But again, I do believe the vast majority of the stories in the book and there is an equal mix of on-the-record and off-the-record quotes in there. I've read some online reviews that objected to his use of materials such as shoot interview tapes for sourcing, but I have no problem with that as they are quotes on the public record.

I want to provide some flavor of what's in the book without giving away anything that might be deemed excessive by the lawyers over at Phoenix Books, so here's a list of generalities in terms of the most sensational materials:

^ Vince McMahon's 2004 mandate about the minimum size of new wrestlers being hired
^ The unparalleled con job Fidel Castro pulled on Antonio Inoki -- it's beyond anything you could imagine
^ What the Dynamite Kid did to his opponents while they were blading themselves
^ What the Dynamite Kid did right before his own wedding
^ How Stampede wrestlers might "rib" each other -- I'd call it committing felonies, personally
^ The hazing techniques of the New Japan dojo: banana rape, golden showers and drinking your own, uh, fluids, among others
^ The mob contract that drove the British Bulldogs out of the WWF
^ Horrible one-sided WWF contracts
^ The yakuza's methods of dealing with Big Van Vader
^ Ole Anderson's "scientific method" for proving Benoit was too small to make it in wrestling
^ Benoit's psychological pain about the incident that gave him the "Crippler" nickname
^ More legendary Paul Heyman con jobs
^ The never-told-before details on how Kevin Sullivan inadvertently sabotaged his own marriage with a storyline -- what's on the public record is only the tip of the iceberg
^ Sullivan's other behind-the-scenes shenanigans
^ Nancy Benoit's own oddities
^ Two incidents between Scott Hall and Benoit that were remarkable
^ Ric Flair and Arn Anderson road stories
^ The never-before-told story about the equipment that failed Owen Hart in Kansas City that tragic night -- and why it did
^ Vince Russo's aborted kid-toucher storyline
^ How Benoit would have mutilated himself on live television had WCW not released him in 2000
^ The extent to which the Radicalz screwed Shane Douglas
^ How the McMahons don't even let funerals get in the way of conducting business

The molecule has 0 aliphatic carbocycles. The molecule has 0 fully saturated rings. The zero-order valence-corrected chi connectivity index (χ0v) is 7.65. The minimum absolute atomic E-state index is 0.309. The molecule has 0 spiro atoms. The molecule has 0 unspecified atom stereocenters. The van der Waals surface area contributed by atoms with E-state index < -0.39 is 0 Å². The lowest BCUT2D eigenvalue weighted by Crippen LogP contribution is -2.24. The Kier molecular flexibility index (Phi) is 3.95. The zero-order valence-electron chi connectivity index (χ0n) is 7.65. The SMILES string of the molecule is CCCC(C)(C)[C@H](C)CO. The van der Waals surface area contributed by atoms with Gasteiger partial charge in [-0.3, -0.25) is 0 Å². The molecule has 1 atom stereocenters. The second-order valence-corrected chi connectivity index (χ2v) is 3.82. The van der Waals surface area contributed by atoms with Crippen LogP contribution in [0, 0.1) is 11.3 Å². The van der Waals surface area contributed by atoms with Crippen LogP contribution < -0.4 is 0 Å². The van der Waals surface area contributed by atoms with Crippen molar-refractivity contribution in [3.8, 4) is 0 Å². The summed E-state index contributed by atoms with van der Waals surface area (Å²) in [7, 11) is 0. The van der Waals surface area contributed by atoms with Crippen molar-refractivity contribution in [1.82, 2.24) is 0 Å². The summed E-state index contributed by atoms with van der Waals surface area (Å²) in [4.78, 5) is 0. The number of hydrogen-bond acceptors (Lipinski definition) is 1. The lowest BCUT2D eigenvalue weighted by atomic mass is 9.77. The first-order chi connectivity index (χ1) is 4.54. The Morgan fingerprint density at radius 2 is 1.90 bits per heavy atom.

^ The rib on Billy Jack Haynes that almost led to him murdering Vince McMahon
^ What led Scott Hall to think McMahon was the devil incarnate
^ Chyna and Eddy Guerrero -- why two drug abusers working together might have deepened both addictions
^ More behind-the-scenes anecdotes about Vince, Stephanie, HHH and their toadies than you can shake a stick at -- including stories of racism far beyond what got Michael Hayes recently suspended
^ Writer Dave Lagana's alleged sexual harassment of male and female wrestlers
^ How Benoit willingly kept wrestling, in reckless style no less, on a broken neck in 2001
^ Benoit's sense of torture at being on the sidelines due to injury in 2001-2002
^ How only top stars in WWE are allowed to use company trainers and physical therapists
^ Benoit's ultimate moment of triumph in 2004 -- undermined from the outset
^ Benoit's psychological collapse at the time of Eddy's passing
^ Nancy Benoit's "paper trail" -- the manner in which she chronicled through various means her husband's mental deterioration
^ How Vince's version of the Benoit tribute show was the result of him being boxed in by his own ego -- he felt that he had to proceed a certain route based on "the show goes on" with the Owen tragedy and the fact that he destroyed the "standard tribute show" in the "Vince got murdered" storyline
^ Evidence that Benoit was clutching at straws that God would somehow bring his son back to life before he hung himself from his weight bench
^ The chronology of the final tragic weekend

Some online reviews I've read find Randazzo's writing style to be distracting at best and counterproductive at worst. It's a matter of personal taste, so I'm not going to pronounce anyone wrong for their opinion, but I disagree. Randazzo has a strong and distinctive pattern of writing and it shows up constantly (i.e. touches such as referring to Benoit and Bret Hart in their WCW days as "deranged marks" and wondering, since Benoit apparently killed his son with his finishing maneuver, the Crippler Crossface, "did Benoit hear Jim Ross announcing in the background?"). The tone is absurd at times, but I feel that it matches the material perfectly. Again, others may disagree.

As a big follower of the Four Horsemen, I admit that I'd like to have seen the material on Benoit's tenure with the group in WCW fleshed out a bit more. Somebody like Mongo McMichael would have been a most unlikely character for Benoit to rub elbows with; the Horsemen aspect of the WCW stay is probably the weakest part of the book, but as you can tell from everything else I've noted, everything else more than makes up for it.

I appreciate also that Randazzo, while laying deserved blame mostly at the feet of Benoit (with the rest divided up among odious creatures like McMahon), does not take cheap shots at the fans at the very end for continuing to enjoy the spectacle of wrestling. Writer Irvin Muchnick has also provided outstanding coverage of the Benoit story, but he ends up with a judgmental "how can you fans still watch this without feeling the blood on your hands?" point of view that is aggravating. Randazzo lets us draw our own conclusions about how we should let these revelations color our enjoyment of the industry.

To sum up: were it not for fact that pro wrestling is the redheaded stepchild of American society, Randazzo would likely be up for a Pulitzer Prize for the journalism contained in this book. It's the most honest book ever written about the business, surpassing tomes penned by those in the industry because he's not holding anything back to protect himself or others. This book sets a new standard for exposing the truth about pro wrestling, one that may never be topped and certainly won't be anytime soon.